Let’s Explore OpenAI Function Calling

Recently, I heard about a feature of the OpenAI API: function calling. This piqued my interest for its ability to have one of OpenAI’s Large Language Model (LLM) call functions inside my application. Let’s look at function calling and how we can use it to provide application-specific data to the LLM.

Function Calling

The function calling tool is particularly intriguing because it extends the LLM capabilities beyond pre-existing knowledge. You could use a function to provide additional information to the LLM by fetching data from your data store or information based on application-specific logic.

Here’s a simplified view of what happens when using function calling:

  1. Defining Functions. You define functions the LLM can call. These functions include metadata about their purpose and parameters.
  2. AI Invocation. The LLM identifies the need to call a function and selects the appropriate function(s) based on the context of the conversation.
  3. Function Execution. The application executes the function (e.g., retrieving information from a database).
  4. Returning Results. The executed function’s results are passed back to the LLM, which incorporates this information into its response to the user.

Weather Demo

To demonstrate the use of function calls, I’ve set up a simple web application. It interacts with users and has a weather function implemented in our application code, in this case, JavaScript. For simplicity, the weather data is fake and just returns a random number. Still, it should be enough of an example of function calls. Anything you can do with a normal function should be achievable with OpenAI function calling.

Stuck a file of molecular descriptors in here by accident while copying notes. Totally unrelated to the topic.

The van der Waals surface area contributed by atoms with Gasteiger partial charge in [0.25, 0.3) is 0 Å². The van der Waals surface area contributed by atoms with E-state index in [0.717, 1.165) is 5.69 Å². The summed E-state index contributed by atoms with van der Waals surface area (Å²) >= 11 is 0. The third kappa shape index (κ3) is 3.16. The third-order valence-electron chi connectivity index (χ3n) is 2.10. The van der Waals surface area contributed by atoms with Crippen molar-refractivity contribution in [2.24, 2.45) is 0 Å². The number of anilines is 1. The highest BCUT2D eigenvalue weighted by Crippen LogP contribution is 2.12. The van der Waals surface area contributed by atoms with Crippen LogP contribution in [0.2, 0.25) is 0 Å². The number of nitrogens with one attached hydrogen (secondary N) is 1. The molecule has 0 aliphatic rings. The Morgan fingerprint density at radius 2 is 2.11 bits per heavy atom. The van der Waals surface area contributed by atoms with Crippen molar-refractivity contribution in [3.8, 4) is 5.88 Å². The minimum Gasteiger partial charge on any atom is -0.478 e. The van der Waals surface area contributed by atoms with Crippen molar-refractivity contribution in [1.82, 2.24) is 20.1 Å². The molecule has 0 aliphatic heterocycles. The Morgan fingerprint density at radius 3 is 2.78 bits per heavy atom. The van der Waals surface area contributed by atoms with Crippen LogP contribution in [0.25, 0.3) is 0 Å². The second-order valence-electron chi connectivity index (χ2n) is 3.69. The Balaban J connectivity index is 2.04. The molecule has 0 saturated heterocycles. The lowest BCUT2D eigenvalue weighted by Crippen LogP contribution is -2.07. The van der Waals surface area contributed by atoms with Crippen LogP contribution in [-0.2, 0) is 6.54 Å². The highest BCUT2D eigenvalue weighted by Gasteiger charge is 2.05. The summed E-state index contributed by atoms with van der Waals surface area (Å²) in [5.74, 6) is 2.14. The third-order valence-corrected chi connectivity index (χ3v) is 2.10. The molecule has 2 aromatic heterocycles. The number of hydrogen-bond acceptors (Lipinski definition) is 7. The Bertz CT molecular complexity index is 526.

The backend code uses Express, and when it receives a post request to /chat, it calls the Chat Completion API; based on the response from the API call, it either returns the weather information to be incorporated into the response or, if the LLM has determined the response should not use the weather function, returns the chat completion to the front end.

Note how, when calling the chat completion API, we define a function called get_current_weather that describes the use of this function in our code and any requirements for calling it; in our case, it is the city and state we want to know the (fake) weather of.

import fetch from "node-fetch";
import express from "express";
const app = express();
const port = 3000;

const apiKey = "<api-key>"

app.use((_, res, next) => {
  res.header("Access-Control-Allow-Origin", "*");
    "Origin, X-Requested-With, Content-Type, Accept"

app.post("/chat", async (req, res) => {
  const { message } = req.body;
  const response = await processChatRequest(message);
  res.json({ message: response });

app.listen(port, () =>
  console.log(`Server running at http://localhost:${port}`)

const processChatRequest = async (location) => {
    const messages = [
        role: "user",
        content: `${location}. Use the api call if needed, where needed list thinks in bulleted lists`,
    let response = await callChatCompletion(messages);
    if (
      response.choices &&
      response.choices[0].finish_reason === "function_call"
    ) {
      const functionCall = response.choices[0].message.function_call;
      if (functionCall.name === "get_current_weather") {
        const location = JSON.parse(functionCall.arguments).location;
        const weather = `The weather in ${location} is ${Math.floor(
          Math.random() * 101
        )} degrees.`;
          role: "function",
          name: functionCall.name,
          content: JSON.stringify(weather),